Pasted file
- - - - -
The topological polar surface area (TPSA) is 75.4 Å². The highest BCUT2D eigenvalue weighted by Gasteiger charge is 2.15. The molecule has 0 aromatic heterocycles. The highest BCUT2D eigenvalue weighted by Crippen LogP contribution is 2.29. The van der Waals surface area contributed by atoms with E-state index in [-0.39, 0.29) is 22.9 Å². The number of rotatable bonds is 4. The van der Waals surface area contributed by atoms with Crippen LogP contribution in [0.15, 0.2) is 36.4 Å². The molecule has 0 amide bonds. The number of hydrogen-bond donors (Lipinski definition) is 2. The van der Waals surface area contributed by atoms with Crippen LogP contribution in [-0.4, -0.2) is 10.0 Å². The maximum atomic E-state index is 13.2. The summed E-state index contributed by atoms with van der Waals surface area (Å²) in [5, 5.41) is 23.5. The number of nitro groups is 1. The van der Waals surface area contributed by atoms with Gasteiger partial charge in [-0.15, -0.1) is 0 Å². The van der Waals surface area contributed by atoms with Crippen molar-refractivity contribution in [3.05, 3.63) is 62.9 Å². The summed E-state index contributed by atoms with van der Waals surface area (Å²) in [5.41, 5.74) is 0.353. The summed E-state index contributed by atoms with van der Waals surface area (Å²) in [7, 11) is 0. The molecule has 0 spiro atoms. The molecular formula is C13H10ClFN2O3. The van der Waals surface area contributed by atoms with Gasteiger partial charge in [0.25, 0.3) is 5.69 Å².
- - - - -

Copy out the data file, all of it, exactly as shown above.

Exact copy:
The topological polar surface area (TPSA) is 75.4 Å². The highest BCUT2D eigenvalue weighted by Gasteiger charge is 2.15. The molecule has 0 aromatic heterocycles. The highest BCUT2D eigenvalue weighted by Crippen LogP contribution is 2.29. The van der Waals surface area contributed by atoms with E-state index in [-0.39, 0.29) is 22.9 Å². The number of rotatable bonds is 4. The van der Waals surface area contributed by atoms with Crippen LogP contribution in [0.15, 0.2) is 36.4 Å². The molecule has 0 amide bonds. The number of hydrogen-bond donors (Lipinski definition) is 2. The van der Waals surface area contributed by atoms with Crippen LogP contribution in [-0.4, -0.2) is 10.0 Å². The maximum atomic E-state index is 13.2. The summed E-state index contributed by atoms with van der Waals surface area (Å²) in [5, 5.41) is 23.5. The number of nitro groups is 1. The van der Waals surface area contributed by atoms with Gasteiger partial charge in [-0.15, -0.1) is 0 Å². The van der Waals surface area contributed by atoms with Crippen molar-refractivity contribution in [3.05, 3.63) is 62.9 Å². The summed E-state index contributed by atoms with van der Waals surface area (Å²) in [5.41, 5.74) is 0.353. The summed E-state index contributed by atoms with van der Waals surface area (Å²) in [7, 11) is 0. The molecule has 0 spiro atoms. The molecular formula is C13H10ClFN2O3. The van der Waals surface area contributed by atoms with Gasteiger partial charge in [0.25, 0.3) is 5.69 Å².